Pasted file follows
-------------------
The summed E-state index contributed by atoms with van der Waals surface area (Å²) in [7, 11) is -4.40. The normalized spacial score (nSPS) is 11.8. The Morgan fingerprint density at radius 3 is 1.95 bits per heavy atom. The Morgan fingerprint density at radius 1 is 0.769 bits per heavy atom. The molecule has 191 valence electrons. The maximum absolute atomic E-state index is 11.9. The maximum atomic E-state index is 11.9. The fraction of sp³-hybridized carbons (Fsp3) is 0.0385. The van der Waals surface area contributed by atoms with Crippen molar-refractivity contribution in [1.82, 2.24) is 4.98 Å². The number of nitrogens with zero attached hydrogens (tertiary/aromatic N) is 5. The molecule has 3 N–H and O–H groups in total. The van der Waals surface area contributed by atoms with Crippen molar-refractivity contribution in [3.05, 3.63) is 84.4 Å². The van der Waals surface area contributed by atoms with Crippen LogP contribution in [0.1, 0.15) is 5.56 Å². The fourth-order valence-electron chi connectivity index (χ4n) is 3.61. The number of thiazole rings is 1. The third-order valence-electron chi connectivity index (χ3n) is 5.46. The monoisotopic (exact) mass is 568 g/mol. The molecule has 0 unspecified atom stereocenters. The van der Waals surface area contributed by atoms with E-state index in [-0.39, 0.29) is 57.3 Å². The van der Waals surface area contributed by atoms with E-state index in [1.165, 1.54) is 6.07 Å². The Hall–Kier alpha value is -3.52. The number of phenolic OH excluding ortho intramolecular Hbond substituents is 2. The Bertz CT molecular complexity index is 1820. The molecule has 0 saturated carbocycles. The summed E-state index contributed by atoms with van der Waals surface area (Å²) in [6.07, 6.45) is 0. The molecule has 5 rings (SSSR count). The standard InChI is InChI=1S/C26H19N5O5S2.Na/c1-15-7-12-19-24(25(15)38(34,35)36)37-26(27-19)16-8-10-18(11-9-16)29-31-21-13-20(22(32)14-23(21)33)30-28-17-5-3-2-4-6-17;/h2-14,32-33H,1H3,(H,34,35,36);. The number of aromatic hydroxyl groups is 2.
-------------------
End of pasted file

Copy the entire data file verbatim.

The summed E-state index contributed by atoms with van der Waals surface area (Å²) in [7, 11) is -4.40. The normalized spacial score (nSPS) is 11.8. The Morgan fingerprint density at radius 3 is 1.95 bits per heavy atom. The Morgan fingerprint density at radius 1 is 0.769 bits per heavy atom. The molecule has 191 valence electrons. The maximum absolute atomic E-state index is 11.9. The maximum atomic E-state index is 11.9. The fraction of sp³-hybridized carbons (Fsp3) is 0.0385. The van der Waals surface area contributed by atoms with Crippen molar-refractivity contribution in [1.82, 2.24) is 4.98 Å². The number of nitrogens with zero attached hydrogens (tertiary/aromatic N) is 5. The molecule has 3 N–H and O–H groups in total. The van der Waals surface area contributed by atoms with Crippen molar-refractivity contribution in [3.05, 3.63) is 84.4 Å². The van der Waals surface area contributed by atoms with Crippen LogP contribution in [0.1, 0.15) is 5.56 Å². The fourth-order valence-electron chi connectivity index (χ4n) is 3.61. The number of thiazole rings is 1. The third-order valence-electron chi connectivity index (χ3n) is 5.46. The monoisotopic (exact) mass is 568 g/mol. The molecule has 0 unspecified atom stereocenters. The van der Waals surface area contributed by atoms with E-state index in [-0.39, 0.29) is 57.3 Å². The van der Waals surface area contributed by atoms with E-state index in [1.165, 1.54) is 6.07 Å². The Hall–Kier alpha value is -3.52. The number of phenolic OH excluding ortho intramolecular Hbond substituents is 2. The Bertz CT molecular complexity index is 1820. The molecule has 0 saturated carbocycles. The summed E-state index contributed by atoms with van der Waals surface area (Å²) in [6.07, 6.45) is 0. The molecule has 5 rings (SSSR count). The standard InChI is InChI=1S/C26H19N5O5S2.Na/c1-15-7-12-19-24(25(15)38(34,35)36)37-26(27-19)16-8-10-18(11-9-16)29-31-21-13-20(22(32)14-23(21)33)30-28-17-5-3-2-4-6-17;/h2-14,32-33H,1H3,(H,34,35,36);. The number of aromatic hydroxyl groups is 2.